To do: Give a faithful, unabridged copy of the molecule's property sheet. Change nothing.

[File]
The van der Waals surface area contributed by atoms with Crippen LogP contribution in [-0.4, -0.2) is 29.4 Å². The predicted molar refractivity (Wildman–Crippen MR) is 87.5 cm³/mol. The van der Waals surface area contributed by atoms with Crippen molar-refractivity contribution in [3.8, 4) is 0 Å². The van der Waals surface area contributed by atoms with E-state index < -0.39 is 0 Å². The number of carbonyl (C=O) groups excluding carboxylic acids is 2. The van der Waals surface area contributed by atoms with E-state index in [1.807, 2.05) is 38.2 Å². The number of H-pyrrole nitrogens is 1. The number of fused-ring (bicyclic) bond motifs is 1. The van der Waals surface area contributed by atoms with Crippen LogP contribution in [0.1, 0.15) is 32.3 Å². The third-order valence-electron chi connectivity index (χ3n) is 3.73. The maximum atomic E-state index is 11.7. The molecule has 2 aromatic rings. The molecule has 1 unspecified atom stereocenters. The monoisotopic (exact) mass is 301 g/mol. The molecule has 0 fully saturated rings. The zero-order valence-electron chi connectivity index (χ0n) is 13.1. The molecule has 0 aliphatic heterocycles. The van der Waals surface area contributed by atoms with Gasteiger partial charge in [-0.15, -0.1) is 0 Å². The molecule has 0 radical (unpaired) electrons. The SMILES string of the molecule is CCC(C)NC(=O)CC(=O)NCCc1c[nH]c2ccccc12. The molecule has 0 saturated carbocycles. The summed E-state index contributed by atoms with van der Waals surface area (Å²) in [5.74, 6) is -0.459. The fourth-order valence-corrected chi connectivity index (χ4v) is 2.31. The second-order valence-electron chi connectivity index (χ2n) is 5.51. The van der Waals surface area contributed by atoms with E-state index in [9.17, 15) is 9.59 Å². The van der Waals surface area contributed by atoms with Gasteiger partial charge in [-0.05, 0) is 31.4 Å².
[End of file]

The van der Waals surface area contributed by atoms with Crippen LogP contribution in [-0.4, -0.2) is 29.4 Å². The predicted molar refractivity (Wildman–Crippen MR) is 87.5 cm³/mol. The van der Waals surface area contributed by atoms with Crippen molar-refractivity contribution in [3.8, 4) is 0 Å². The van der Waals surface area contributed by atoms with E-state index < -0.39 is 0 Å². The number of carbonyl (C=O) groups excluding carboxylic acids is 2. The van der Waals surface area contributed by atoms with E-state index in [1.807, 2.05) is 38.2 Å². The number of H-pyrrole nitrogens is 1. The number of fused-ring (bicyclic) bond motifs is 1. The van der Waals surface area contributed by atoms with Crippen LogP contribution in [0.1, 0.15) is 32.3 Å². The third-order valence-electron chi connectivity index (χ3n) is 3.73. The maximum atomic E-state index is 11.7. The molecule has 2 aromatic rings. The molecule has 1 unspecified atom stereocenters. The monoisotopic (exact) mass is 301 g/mol. The molecule has 0 fully saturated rings. The zero-order valence-electron chi connectivity index (χ0n) is 13.1. The molecule has 0 aliphatic heterocycles. The van der Waals surface area contributed by atoms with Gasteiger partial charge in [-0.15, -0.1) is 0 Å². The molecule has 0 radical (unpaired) electrons. The SMILES string of the molecule is CCC(C)NC(=O)CC(=O)NCCc1c[nH]c2ccccc12. The molecule has 0 saturated carbocycles. The summed E-state index contributed by atoms with van der Waals surface area (Å²) in [5.74, 6) is -0.459. The fourth-order valence-corrected chi connectivity index (χ4v) is 2.31. The second-order valence-electron chi connectivity index (χ2n) is 5.51. The van der Waals surface area contributed by atoms with E-state index in [9.17, 15) is 9.59 Å². The van der Waals surface area contributed by atoms with Gasteiger partial charge in [-0.05, 0) is 31.4 Å².